Washington — The defiance of one grumpy old man derailed peace plans put forward by diplomats from the United Nations and European Union this week. "We have reached the end of the road," U.N. Secretary-General Kofi Annan said wearily after an all-night negotiation collapsed Tuesday because this grumpster would not see multilateral reason.
No, not that guy at the White House. George W. Bush is not old. The stubborn, self-defeating unilateralist I have in mind is Rauf Denktash.
The Turkish Cypriot leader spurned Annan's fair-minded plan to end the island's division and permit a united Cyprus to enter the EU in 2004. Denktash, supported by hard-liners in Ankara, preferred to cling to personal power rather than accept the dislocation of change.
Denktash at age 79 captures the spirit of this moment of political history with his short-sighted pursuit of self-advantage. Around the globe, both economic and political interdependence are in fast retreat as national leaders chase rather than lead public opinion. They do almost anything to avoid talking to their unhappy electorates about their faltering economies and blocked horizons.
Denktash's defiance of Annan helps bring perspective to the confluence of crises the world body, and the world, confront today in Iraq, North Korea, Iran, the Ivory Coast and elsewhere. The spurt of rapidly accelerating international interdependence -- globalization in shorthand -- that dominated the 1990s has run its course for the time being as nations and leaders retrench and focus relentlessly on self-protection.
The Bush administration is often singled out for destroying a now fondly remembered golden age of multilateralism and effective, U.N.-managed world order. There's the whiff of truth in the accusation -- Bush did set the tone for this self-centered policy environment -- but a great deal of illusion in the memory. It overlooks Bosnia, Rwanda, Kosovo and other tragedies the United Nations could not handle.
On the other side of the political spectrum, crocodile tears now flow from American unilateralists about the destruction of the world body's credibility and effectiveness through its failure to disarm Iraq. But that does not obscure the fact that these conservatives have fought overhauling and giving the Security Council real power just as hard as Beijing's Communists and the neo-Gaullists of Paris.
The Security Council has rarely risen above being "a bazaar for the trading of interests between major powers," as Indian journalist C. Raja Mohan has noted. The bazaar closes whenever the five veto-wielding powers perceive there are greater gains to be had or more urgent threats to be met outside a framework that was never intended to tie their hands.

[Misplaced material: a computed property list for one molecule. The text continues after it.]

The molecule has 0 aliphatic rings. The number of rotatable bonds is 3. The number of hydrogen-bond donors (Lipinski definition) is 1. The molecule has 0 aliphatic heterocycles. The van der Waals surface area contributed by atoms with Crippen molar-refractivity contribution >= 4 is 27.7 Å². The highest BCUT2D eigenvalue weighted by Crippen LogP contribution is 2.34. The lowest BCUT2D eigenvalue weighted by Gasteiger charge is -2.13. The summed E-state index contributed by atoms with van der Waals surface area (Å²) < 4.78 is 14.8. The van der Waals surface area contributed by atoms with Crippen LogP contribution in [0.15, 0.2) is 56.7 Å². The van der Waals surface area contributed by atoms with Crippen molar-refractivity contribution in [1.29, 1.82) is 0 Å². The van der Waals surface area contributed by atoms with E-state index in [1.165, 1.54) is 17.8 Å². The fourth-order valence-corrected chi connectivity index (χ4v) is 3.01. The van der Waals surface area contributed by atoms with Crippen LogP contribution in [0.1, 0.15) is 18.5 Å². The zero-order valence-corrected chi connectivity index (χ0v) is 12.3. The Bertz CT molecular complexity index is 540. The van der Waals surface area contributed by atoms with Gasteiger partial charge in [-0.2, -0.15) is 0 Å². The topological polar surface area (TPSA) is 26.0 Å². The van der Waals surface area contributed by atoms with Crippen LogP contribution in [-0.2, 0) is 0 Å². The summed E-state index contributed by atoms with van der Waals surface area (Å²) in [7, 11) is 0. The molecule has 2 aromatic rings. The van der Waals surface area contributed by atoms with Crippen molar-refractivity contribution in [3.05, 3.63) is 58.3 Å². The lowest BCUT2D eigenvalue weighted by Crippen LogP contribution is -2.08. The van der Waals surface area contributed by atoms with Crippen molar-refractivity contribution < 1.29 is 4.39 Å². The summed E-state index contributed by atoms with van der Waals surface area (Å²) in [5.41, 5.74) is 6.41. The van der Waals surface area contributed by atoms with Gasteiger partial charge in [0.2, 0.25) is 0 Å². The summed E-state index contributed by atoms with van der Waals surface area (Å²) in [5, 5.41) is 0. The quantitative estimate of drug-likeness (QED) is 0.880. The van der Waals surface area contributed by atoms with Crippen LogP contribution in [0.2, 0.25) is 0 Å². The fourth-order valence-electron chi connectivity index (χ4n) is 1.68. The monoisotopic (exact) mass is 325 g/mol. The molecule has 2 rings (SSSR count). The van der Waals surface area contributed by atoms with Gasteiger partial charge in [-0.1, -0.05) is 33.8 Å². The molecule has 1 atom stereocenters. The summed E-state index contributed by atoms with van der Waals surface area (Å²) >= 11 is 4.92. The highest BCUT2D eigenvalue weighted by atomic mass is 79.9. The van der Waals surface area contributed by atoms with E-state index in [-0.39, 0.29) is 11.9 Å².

While Bush has been offering financial aid to Turkey and other countries to become "a coalition of the billing," in one wag's phrase, Jacques Chirac has been threatening East European countries with economic reprisals for opposing the French president's stand. And Chirac is not above reminding Pakistani President Pervez Musharraf that Paris supplies Pakistan with important military hardware while London and Washington still embargo arms to Islamabad. "What's in it for me?" is not only a question but a guiding spirit of this age of big-power competition.
The exception is Britain's Tony Blair, who has stuck to his reinforcing beliefs that Britain should always be beside America in crisis and that principled internationalism requires the disarming of Saddam Hussein's murderous regime. Blair sticks it out even as support for war falls to 17 percent in British polls. "He is serene in his bunker and in his belief that he will weather this, probably as Saddam is in Baghdad," says one admirer who has seen Blair recently.
Call it the Denktash perspective: The U.N. possesses no self-enforcing mechanisms or goals. It has to be reinvented with each resolution and for each case. A minor potentate on a Mediterranean island or the world's only remaining superpower can disregard its decisions as need or ambition arise.
That is the world body's curse, and its saving grace. It is making itself irrelevant in disarming Iraq and will be bypassed. (No speech by George W. Bush could do more damage to the Security Council than the games that weapons inspector Hans Blix has begun to play with his reports, apparently in an effort to prolong his bureaucracy's tenure and his place in the world spotlight.) But the core U.N. missions of providing relief, helping refugees and giving an international political framework for a new government in Baghdad will quickly make the Security Council relevant, and helpful, in post-conflict Iraq.
The next cycle of economic growth and greater political interdependence lies over the horizon just now. It must be shaped and summoned as soon as possible by nations that are condemned to cooperate.